From an exceedingly high mountain, John was privileged to see the Holy City, New Jerusalem in the process of descending to or near New Earth (Rev. 21:2, 10) from the Heaven where God presently dwells. This New Jerusalem John saw was continually manifesting the glory of God in terms of an optical brilliance (Rev. 21:11). The glory of God and the Lamb (Jesus) illuminating the city was so intense that there was no need of either sun or moon to shine on it (Rev. 21:23). This brilliant glory John saw was not confined only to the city. He predicted that when these conditions manifest themselves in the future, the nations of New Earth will be able to function by means of the city’s great light, and the kings of New Earth will be able to transport their glory (presumably produce and manufactured goods) into the city twenty four hours a day. This will be true because there will never be any night there and the gates of the city will never be closed (Rev. 21:24-26). So the optically unveiled glory of God and the Lamb will be so great that there will be a visible brilliance both within the city and an external brilliance from the city casting light on huge portions of New Earth. (It is likely, in view of the present participle descending (katabaino) used in both Rev. 21:2 and 10, that the enormous city never actually rests upon New Earth, but rather is suspended as a satellite city, perhaps in geosynchronous orbit above the land of Israel on New Earth.) Not only will there be an external brilliance from the glory of God and of the Lamb emanating from New Jerusalem, but there will be an internal brilliance. Apparently there will be no need of artificial lighting within the buildings and homes of the city. John affirms that there will be no need, not only of illumination from the sun, nor either for any illumination from any lamp (Rev. 22:5). So the glory of God and of Jesus will not only illumine the city and radiate outward from the city, but it will illuminate the interiors of buildings and rooms in the city! This light from the glory of God will be pervasive indeed.

I say all that to say this: Evidently when God said, “Let there be light!” on Day One (Gen. 1:3), that light was pervasive in the sense that it illuminated the whole hemisphere of the earth facing that light. At the same time, God knew that the finite creatures He would create would need periodic, regular rest. For that, there must be a regular period of darkness. So part of God’s creative act with reference to light on Day One was not to obliterate darkness entirely, but to allow for alternating periods of light and darkness as the Earth rotated on its axis in reference to that light He had created on Day One (Gen. 1:3). So God centralized or focused the light reflecting his own innate glory to allow for nocturnal rest and rejuvenation. It is in that sense, I believe, that God separated the light from the darkness.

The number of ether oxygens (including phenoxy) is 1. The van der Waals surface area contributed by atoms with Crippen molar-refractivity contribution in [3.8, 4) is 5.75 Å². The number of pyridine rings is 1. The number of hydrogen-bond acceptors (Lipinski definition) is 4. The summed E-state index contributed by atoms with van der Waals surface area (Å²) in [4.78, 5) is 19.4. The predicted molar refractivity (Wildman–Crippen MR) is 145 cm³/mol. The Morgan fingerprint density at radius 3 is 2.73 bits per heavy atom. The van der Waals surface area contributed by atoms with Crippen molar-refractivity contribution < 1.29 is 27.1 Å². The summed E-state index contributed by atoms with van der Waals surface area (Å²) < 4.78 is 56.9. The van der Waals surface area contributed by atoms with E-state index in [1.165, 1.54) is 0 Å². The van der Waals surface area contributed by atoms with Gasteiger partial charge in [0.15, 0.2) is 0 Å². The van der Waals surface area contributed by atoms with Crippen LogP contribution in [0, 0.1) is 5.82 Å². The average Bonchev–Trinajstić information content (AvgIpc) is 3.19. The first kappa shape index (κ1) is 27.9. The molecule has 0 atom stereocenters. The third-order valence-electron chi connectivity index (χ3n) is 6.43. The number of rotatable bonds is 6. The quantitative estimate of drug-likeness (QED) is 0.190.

Light as functionally good. Second, some, unfortunately, have portrayed light upon the newly created earth as being good (tob) not only in an aesthetic and functional sense, but in a moral, ethical sense. And the darkness, they opine, signifies an unethical, unholy, evil aura (Ross, TBKC, I, pp. 28-29). In that sense, they hypothesize, the initial earth must have become contaminated. And by whom? By Satan, of course. Now it is true, of course, that later on in time and in Scripture, light and darkness are portrayed as polar opposites in the moral, ethical spectrum (see e.g. Isa. 5:20; 9:2; Matt. 6:23; John 3:19-21; 8:12; 12:46; Rom. 13:12; 2 Cor. 6:14; Eph. 5:8; 1 Thess. 5:5; 1 Pet. 2:9; 1 John 1:5; 2:9). And that is the point. The negative ethical and moral connotation of darkness was a later development. The difficulty with the “darkness is evil” hypothesis in Genesis 1:2-5 is that there is NO RECORD in the text of Gen. 1-2 that Satan was present on Earth any time before his mention in Gen. 3. In fact, there WAS NO SIN in connection with the Earth God created. So the darkness that needed to be rectified by light was not an ethical or moral darkness, but a functional and aesthetic deficiency. If it is dark, neither man, nor animal can see, and plants, the source of food for both, cannot grow. So created life could not survive without light. To insist that the darkness of Genesis 1:2-5 signified an ethical or moral deficiency is to import later ideas from later passages of Scripture into a beginning text in which they do not exist. Quite to the contrary, periodic darkness was necessary to provide nightly rest for the creatures God would soon create. And the darkness would never be total, for God would create a lesser light, the moon, to govern the nighttime (Gen. 1:16). Furthermore, God would later pronounce the developments upon earth, which included alternating periods of light and darkness as being good (tob) (Gen. 1:16-18).